© 2012 MLB Advanced Media, L.P. All rights reserved.
DEFIANCE, Ohio -- Here's the house on Perry Street, the time-worn Colonial with the peeling paint and sprouted weeds. Karl Kissner still stamps out his cigarette on the porch before stepping inside, a show of respect for his long-since-departed grandparents.
"Don't smoke in there," he says. "Never could."
Here are the stairs leading to the second level, and Kissner must pause to point out that he was probably 30 years old before he was allowed to climb up them, and only then because his aunt needed him to help with the maintenance work.
And here, if you duck down and step through the entryway, is the attic, swamped in soot and, until mere months ago, packed to the rafters with more than a century's worth of family remnants.
This has become the most famous attic in America this summer, the place that made Kissner's relatives heroes to pack rats everywhere. For this is the place where Kissner made what one baseball card-collecting expert has called "the most significant find in the history of the hobby" -- a cardboard box filled with hundreds of baseball cards from early in the 20th century and estimated to be worth $3 million.
On Thursday, the first and most significant batch of those cards will be auctioned off by Heritage Auctions as part of the National Sports Collectors Convention. A set featuring the likes of Ty Cobb, Connie Mack, Cy Young, Christy Mathewson and Honus Wagner has already received bids in excess of $200,000 at Heritage's web site (ha.com), and a mint-condition Wagner card has received a bid of $150,000 on its own. Those online auctions will be completed in-person at the convention in Baltimore's Camden Yards.
And when they're completed, Kissner and his 19 cousins, who are splitting the pot evenly, will have quite a few more bucks in their bank accounts. And they each have an additional set with which they can do as they please down the road.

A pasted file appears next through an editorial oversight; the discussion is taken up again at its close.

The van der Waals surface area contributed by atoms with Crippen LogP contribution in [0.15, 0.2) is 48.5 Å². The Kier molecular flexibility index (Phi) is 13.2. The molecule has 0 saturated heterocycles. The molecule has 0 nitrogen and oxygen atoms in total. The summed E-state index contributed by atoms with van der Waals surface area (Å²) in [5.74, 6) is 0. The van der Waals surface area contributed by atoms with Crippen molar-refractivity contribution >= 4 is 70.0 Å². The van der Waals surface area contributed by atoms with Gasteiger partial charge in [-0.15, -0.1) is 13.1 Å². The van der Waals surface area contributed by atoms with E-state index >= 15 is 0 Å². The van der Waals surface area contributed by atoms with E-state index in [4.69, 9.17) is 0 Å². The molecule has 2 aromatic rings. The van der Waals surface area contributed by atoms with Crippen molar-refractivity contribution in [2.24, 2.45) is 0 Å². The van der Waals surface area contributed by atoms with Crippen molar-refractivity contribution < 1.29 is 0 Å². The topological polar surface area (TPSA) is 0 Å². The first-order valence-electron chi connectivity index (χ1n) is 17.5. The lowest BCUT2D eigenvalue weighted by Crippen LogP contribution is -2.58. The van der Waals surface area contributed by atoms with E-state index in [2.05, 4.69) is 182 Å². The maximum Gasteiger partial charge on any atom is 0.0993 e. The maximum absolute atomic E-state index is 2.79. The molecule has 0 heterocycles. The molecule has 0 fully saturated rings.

All because, long ago, Kissner's grandfather, Carl, the owner of a meat and sausage shop that sat just two blocks away at the corner of Fifth and Perry, put an unused box of promotional items away in his attic and likely forgot all about them.
"Thanks, Pop!" Karl says with a laugh.
And yes, he's laughing all the way to the bank.
But this story is about family bonds as much as monetary ones.
* * *
Jean Hench was 85 years old when she died last October. And the truth is, she left behind quite a mess.
"Aunt Jean," as she was known to Karl Kissner and his cousins, had inherited the home on Perry Street, which was built in the 1880s, after her mother and father passed, and she never really cleaned it out. In the basement, on the main level and especially upstairs, the boxes and dresser drawers were stocked with stuff -- letters, clothes, jewelry, antiques. When Karl would come over every so often to place mouse bait in the attic, he'd have to move several boxes just to get to the door. Jean just had this distinct inability to throw anything away.
That was her curse; it would become the family's blessing.
When Jean died, Karl organized three work weeks at the house. One in December, one in January and one in February. Any of the cousins who were interested in taking part in the cleanup and uncovering the many mementos held in the house were welcomed to do so. And at any given time in those weeks, seven or eight members of the family would be on site, pulling out another piece of history -- journals, turn-of-the-century dresses, calendars ... even a skull. One of Kissner's uncles had been in medical school and used it for research.
"Every family has one in their closet!" was the running gag.